Toronto Notes

So I just borrowed a friend’s copy of Toronto, but I believe there may be online access. Maybe an online version. It’s great for an overview and is a little more clinically focused. I really liked it for gastrointestinal, psychiatry and neurology.

I know I’ve probably missed a few things, I’ll add them as I think of them but I hope this helps a few pre-clinical medical students out there! If it’s helpful I’ll keep you posted as I move into my clinical years on new texts and resources I find helpful! 

Hello all of my followers and mutuals I talk to daily, I have some news. yesterday, I had a heart attack I had to go to the hospital, and have a blood clot removed.  I have had two surgery’s in the past 24 hours. I am okay, and they think I will be fine.. I have had heart issues in the past, I am being looked at closely, and it will take some time for me to heal, possibly even 8 weeks. In this time.. I may not post a lot or do a lot of things.. It is important for me to focus on healing so I may only be liking or re-blogging things for awhile. I may be able to do somethings but it will not be much perhaps. I am okay I am doing well, and they expect me to recover fine they think I am over the worst of it and i will be getting additional help and check ups. please have patients with me and I hope to keep a lot of my followers!

Hey guys also:
If you’re like me and your period is super painful and you take medicine to help the pain like every six hours, but your stomach is sensitive, please avoid medicine such as ibuprofen and aleve. Amongst other problems with the medicine, it’s caused serious irritation to my stomach due to how much I take during my period. My doctor recommended medication specifically targeted for menstrual cramps. But read it first and see if it can be irritating.
My symptoms have been constant nausea and pain. Keep yourselves healthy.
Also bananas help with the pain!

cbc.ca
Ebola vaccine from Canada seems to work in trial in Guinea: WHO
Experimental vaccine from National Microbiology Laboratory '1st ray of hope': Doctors Without Borders

The experimental Ebola vaccine designed by Canadian scientists seems to work, the interim results of a trial in Guinea suggest.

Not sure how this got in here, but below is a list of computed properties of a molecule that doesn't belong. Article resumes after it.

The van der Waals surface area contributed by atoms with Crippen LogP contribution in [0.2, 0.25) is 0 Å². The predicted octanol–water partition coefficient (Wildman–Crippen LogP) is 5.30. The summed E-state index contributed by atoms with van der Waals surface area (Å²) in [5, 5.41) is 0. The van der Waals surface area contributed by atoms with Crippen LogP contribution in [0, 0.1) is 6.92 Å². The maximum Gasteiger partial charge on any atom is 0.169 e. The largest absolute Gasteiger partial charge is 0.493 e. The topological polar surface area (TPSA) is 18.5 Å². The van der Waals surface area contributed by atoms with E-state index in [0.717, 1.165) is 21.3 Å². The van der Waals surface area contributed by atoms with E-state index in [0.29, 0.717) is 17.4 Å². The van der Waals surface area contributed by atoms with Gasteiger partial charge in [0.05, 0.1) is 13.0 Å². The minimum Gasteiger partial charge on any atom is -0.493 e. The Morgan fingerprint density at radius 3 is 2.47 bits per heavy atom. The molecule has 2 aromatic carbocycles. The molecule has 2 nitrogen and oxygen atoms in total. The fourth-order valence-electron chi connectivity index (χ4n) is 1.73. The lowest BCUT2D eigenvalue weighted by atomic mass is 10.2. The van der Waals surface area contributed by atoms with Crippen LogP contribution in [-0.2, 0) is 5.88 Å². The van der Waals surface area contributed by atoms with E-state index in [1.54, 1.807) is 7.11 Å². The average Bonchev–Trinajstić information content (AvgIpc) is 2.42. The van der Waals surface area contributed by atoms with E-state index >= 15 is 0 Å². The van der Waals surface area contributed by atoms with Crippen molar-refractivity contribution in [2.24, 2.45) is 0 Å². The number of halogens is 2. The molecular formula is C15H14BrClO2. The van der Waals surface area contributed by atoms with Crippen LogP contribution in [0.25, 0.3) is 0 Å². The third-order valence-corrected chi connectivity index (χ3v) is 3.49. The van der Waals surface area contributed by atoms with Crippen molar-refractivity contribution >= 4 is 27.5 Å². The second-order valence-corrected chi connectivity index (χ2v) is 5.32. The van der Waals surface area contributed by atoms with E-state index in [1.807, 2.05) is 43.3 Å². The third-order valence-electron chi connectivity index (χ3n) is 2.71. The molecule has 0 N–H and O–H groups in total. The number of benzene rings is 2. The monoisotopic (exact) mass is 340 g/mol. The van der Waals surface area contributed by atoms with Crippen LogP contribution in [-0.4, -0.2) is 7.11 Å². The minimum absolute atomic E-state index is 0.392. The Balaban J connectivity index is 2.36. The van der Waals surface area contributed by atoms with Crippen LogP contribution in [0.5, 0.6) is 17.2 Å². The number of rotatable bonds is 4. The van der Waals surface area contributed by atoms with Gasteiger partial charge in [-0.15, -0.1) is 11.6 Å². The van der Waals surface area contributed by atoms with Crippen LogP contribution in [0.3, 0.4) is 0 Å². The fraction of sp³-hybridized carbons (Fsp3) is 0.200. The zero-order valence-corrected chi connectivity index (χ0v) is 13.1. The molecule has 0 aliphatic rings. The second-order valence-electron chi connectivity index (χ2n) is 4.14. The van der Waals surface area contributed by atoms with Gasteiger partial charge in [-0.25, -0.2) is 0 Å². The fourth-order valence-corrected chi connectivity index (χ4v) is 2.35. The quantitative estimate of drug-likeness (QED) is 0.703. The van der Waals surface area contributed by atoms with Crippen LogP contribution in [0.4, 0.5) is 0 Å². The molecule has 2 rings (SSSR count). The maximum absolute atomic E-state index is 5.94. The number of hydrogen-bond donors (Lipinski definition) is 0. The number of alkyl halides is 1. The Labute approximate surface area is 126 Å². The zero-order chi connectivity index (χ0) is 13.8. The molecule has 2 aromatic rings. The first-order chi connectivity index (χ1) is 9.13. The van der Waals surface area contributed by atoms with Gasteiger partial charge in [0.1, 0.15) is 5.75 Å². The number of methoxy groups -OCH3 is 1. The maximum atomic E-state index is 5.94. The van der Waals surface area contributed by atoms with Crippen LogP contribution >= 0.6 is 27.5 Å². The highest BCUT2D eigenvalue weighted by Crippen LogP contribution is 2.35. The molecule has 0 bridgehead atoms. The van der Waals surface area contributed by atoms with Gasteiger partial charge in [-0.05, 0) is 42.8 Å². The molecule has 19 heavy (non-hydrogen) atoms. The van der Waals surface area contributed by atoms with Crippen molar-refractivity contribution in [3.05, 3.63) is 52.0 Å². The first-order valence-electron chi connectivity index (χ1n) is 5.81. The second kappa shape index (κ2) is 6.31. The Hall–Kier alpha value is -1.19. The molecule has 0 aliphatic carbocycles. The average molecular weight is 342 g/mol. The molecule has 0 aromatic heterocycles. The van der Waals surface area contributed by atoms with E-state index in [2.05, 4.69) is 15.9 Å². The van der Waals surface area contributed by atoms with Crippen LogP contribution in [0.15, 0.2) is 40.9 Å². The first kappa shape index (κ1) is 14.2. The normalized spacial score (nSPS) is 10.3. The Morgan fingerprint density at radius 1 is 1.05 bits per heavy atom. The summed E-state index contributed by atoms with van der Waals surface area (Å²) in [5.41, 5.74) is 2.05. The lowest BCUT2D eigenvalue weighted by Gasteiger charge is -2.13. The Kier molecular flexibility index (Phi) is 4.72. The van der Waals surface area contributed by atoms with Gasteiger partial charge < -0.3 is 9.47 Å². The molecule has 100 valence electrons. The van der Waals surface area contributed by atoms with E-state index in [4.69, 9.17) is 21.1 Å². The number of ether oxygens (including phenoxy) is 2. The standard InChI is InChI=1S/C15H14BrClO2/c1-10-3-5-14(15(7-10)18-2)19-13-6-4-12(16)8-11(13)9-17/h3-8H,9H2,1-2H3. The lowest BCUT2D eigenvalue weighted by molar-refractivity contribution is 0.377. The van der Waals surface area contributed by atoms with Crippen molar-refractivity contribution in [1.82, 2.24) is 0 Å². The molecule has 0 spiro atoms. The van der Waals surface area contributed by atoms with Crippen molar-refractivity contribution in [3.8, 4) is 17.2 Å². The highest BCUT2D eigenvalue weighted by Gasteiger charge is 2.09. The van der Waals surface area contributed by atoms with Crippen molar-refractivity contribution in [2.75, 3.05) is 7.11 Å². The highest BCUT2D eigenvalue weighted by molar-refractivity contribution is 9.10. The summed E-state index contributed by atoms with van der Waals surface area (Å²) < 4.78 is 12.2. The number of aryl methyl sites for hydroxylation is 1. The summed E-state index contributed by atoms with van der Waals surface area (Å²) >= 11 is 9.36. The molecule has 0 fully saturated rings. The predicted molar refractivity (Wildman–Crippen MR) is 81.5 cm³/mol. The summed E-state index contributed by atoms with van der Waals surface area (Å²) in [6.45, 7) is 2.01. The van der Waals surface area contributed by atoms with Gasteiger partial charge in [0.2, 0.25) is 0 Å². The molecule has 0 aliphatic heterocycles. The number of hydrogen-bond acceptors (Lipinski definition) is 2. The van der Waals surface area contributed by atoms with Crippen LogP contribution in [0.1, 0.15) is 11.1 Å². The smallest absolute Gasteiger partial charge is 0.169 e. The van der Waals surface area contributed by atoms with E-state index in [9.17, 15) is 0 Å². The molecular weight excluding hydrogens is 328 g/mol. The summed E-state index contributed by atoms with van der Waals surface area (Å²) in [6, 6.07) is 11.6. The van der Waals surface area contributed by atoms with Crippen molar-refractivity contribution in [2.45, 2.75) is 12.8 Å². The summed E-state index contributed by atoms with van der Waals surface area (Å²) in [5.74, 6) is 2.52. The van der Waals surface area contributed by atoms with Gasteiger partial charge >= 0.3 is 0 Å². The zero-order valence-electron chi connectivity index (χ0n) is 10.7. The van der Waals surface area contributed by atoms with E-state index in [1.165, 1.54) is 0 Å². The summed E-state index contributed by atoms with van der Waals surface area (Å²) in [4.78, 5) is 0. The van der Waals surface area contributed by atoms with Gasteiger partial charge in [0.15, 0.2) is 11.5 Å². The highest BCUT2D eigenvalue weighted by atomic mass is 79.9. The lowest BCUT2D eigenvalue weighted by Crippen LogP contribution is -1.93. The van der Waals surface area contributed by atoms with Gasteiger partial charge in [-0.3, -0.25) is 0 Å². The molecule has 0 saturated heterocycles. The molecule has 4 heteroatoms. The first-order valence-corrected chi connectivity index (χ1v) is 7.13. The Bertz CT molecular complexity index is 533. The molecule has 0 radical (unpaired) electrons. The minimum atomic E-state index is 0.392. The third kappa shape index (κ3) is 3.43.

If proven effective, the vaccine could be “a game changer,” said Dr. Margaret Chan, director general of the World Health Organization, which sponsored the trial.

The interim findings were published online Friday in the medical journal The Lancet.

The findings so far are persuasive, Dr. Marie-Paule Kieny, a senior author of the trial, told reporters from Geneva.

“The data so far shows that none of the 2,014 persons vaccinated developed Ebola virus disease after 10 days after vaccination,” said Kieny, who oversees research and development related to Ebola at WHO.

Continue Reading.

I’ve been waiting to calm down from yesterday to make this post. So here goes I’m as calm as I’m going to get. I had my colonoscopy done yesterday, and when I woke up the doctor who did my surgery came over to tell me how it went. Now note tmi (I went in because I was having bleeding and lower abdominal pain constantly) so the doctor says “Your colon looks absolutely fine, we didn’t find anything, it’s text book perfect.” Alright so I’m wondering why the previous time they found colitis and why I’m still bleeding off and on. The doctor doesn’t even get to that she jumps straight to my diet, (even though she just looked at my colon saw that nothing was wrong apparently even though I’m bleeding) “What does your diet consist of? Do you eat healthy or eat a lot of junk food?” Now mind you I was just waking up from anesthesia. I said “Well I don’t really have the money to buy super “healthy” things. She proceeds to say “Well that doesn’t really matter… But do you eat a lot of junk then?” And I said no not a lot. “Chips, crackers, cookies?” and I said no not really. “Well what about soda?” she asks and I said “Well yeah I probably drink more soda then I should.” and then not even a heartbeat this doctor says to me.. “You probably wouldn’t weigh as much if you didn’t drink so much soda.” hold the phone, I came in here did all this prepping for this procedure to find out why I’m bleeding and have constant lower abdominal pain and she basically just says I’m fat and I should stop because I like to drink soda??? I’m as healthy as you can get when it comes to heart health, I freaking have low blood pressure but because I weigh more than she would like she thinks it’s necessary to tell me I wouldn’t weigh as much. And she kept saying it to. “You really wouldn’t weigh as much, soda is expensive (i buy the store brand for $4.24 for 24 cans of soda…) You wouldn’t weigh so much if you just stop drinking it. Stop drinking soda.” If I didn’t say anything about soda what would she have then to throw at me just to get to tell me that I’m fat. I’m seriously so sick of people denying me health care because of their personal opinions. I don’t have severe depression because I don’t take medication for it or see a psychiatrist because 1. they don’t respect me (texting while I’m in the room with them) 2. I DON’T HAVE THE MONEY. I just have to cope. My rheumatologist won’t give me anything for my EDS/hypermobility even though I’m in constant pain from that because it’s probably just my mood that makes me feel “icky”. And now because they can’t find some easy solution to the problems I’m having their answer is my fucking weight. I’ve really had it with doctors. It’s all just bullshit.